Police won't know the difference between legal weed and 'friendly dealer' kush, lawyer warns

While retailers and cannabis consumers let loose, a Calgary lawyer isn't celebrating legalization. 

Dale Fedorchuk, a criminal defence lawyer based in Calgary, joined David Gray on the Calgary Eyeopener this week to talk about the other side of legalization: the criminal and legal repercussions.

This is an edited version of that conversation:

Jason Redmond/Reuters

Q: Why would the legalization of pot mean more business for lawyers? Isn't that a contradiction?

A: It's good for business, but defence lawyers are not celebrating this like the marijuana retailers. We've been warning for quite a while now the effects that this is going to have, particularly when it comes to things like constitutional rights, impaired driving laws and things of this nature.

Q: Despite this, you're not at all in favour of legalization even though it's good for your practice and your wallet?

A: I think that in 20 years we're going to have reports coming out saying: "Oh no. What did we do? Here are the effects that we never contemplated on society." I think the repercussions are going to be felt. It may take a couple of decades for that to happen but I believe it will.

How is a police officer who has stopped somebody checking their bag of marijuana to determine whether that person purchased it legally at a store or down the street for half the price from his friendly dealer? -Dale Fedorchuk, defence lawyer

Q: That's down the road. What's your immediate concern?

A: We've already heard stories about the supply issue with marijuana, that the legal stores may not be able to have a big enough supply. That's why I don't foresee the problem of people purchasing illicit substances going away.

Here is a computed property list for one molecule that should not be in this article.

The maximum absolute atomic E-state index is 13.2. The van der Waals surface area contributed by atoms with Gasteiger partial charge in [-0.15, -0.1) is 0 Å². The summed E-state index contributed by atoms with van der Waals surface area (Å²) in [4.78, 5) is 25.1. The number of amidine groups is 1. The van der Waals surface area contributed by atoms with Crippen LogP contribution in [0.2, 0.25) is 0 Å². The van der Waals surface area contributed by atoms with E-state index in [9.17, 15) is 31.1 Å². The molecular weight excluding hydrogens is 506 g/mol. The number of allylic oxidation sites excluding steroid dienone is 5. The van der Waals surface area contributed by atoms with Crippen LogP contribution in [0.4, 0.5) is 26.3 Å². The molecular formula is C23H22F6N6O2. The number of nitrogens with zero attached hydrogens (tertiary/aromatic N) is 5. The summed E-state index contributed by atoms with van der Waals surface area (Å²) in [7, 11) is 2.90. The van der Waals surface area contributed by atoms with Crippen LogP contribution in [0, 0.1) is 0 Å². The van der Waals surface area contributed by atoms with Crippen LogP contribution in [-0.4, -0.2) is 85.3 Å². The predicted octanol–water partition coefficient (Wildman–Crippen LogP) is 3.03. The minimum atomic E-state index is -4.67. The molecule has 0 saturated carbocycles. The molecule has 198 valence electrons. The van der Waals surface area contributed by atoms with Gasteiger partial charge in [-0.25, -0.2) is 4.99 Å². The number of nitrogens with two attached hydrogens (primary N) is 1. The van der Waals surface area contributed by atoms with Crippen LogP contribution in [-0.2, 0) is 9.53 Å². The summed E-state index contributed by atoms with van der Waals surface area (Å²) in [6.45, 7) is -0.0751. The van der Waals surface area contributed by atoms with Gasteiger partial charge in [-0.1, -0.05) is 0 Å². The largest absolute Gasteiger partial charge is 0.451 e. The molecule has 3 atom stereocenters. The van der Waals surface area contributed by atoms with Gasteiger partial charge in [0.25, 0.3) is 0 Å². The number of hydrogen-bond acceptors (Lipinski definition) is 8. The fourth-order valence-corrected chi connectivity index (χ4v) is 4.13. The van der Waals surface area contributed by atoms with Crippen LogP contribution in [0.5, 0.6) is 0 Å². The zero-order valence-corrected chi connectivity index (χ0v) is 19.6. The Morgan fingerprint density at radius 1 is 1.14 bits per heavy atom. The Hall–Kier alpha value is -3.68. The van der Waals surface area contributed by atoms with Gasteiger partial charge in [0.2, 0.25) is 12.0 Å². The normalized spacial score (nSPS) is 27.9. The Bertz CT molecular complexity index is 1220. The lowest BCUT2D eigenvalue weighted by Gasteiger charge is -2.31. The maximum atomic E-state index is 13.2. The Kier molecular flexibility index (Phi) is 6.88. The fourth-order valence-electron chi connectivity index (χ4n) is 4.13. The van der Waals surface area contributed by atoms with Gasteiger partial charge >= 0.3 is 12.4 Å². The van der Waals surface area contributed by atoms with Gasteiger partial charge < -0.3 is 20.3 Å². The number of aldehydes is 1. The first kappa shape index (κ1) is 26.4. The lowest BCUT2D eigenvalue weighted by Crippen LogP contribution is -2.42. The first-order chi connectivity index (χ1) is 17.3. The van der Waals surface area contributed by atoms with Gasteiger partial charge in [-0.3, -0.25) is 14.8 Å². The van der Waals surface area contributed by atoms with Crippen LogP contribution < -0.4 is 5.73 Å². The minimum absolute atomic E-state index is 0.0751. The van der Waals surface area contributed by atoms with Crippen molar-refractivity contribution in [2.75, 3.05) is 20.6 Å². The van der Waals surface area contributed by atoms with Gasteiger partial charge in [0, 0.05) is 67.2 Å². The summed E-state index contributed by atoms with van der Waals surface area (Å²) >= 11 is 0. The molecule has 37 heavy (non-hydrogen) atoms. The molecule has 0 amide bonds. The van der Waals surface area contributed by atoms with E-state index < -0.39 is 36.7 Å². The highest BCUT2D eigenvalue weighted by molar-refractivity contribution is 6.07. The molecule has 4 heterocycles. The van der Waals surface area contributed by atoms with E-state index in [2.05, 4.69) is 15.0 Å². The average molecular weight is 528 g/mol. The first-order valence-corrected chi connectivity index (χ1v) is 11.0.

Also, how is a police officer, who has stopped somebody checking their bag of marijuana, to determine whether that person purchased it legally at a store or down the street for half the price from his friendly dealer?

Q: How long do you think it will take before you're taking on cannabis-related cases?

A: I don't think that it'll take very long at all. And the whole issue related to impaired driving by marijuana is going to be a very difficult issue for the Crown and for police officers.

One of the principal issues is there's really no scientific evidence that establishes a person having five nanograms of THC in their blood is impaired. It's not like alcohol. We know that if you have .08 or .09 alcohol in your blood you're impaired and too impaired to drive a motor vehicle.

We have identified at least at least five or six issues with this whole process that are going to face core challenges — perhaps all the way up to the Supreme Court of Canada.

Q: The federal government just announced they're going to expedite the process of getting a pardon for a simple pot possession. What do you think about this move?

A: It is a very good thing, principally because I've had experience with people calling me from the airport saying: "They're not going to allow me to go on my flight to Florida because I have a conviction from four years ago."

You may even see more of that. The United States is not happy with Canada right now, because we've legalized marijuana. I would not be surprised if a directive came down from on high saying if someone even admits to having consumed marijuana, they will be denied entry into the United States.

David Bell/CBC

Q: What should people do when they travel to the United States, in your view, if they use legal pot, or are involved in the pot business?

A: I would not volunteer information if asked the question. However, I always advocate honesty even if it means denial of entry. Things can get worse for you if you happen to tell a falsehood. Sometimes these things can be found out by, you know, a simple check of a Facebook page. But really, I think that the best thing to do is to simply abstain from using it at all.

With files from the Calgary Eyeopener.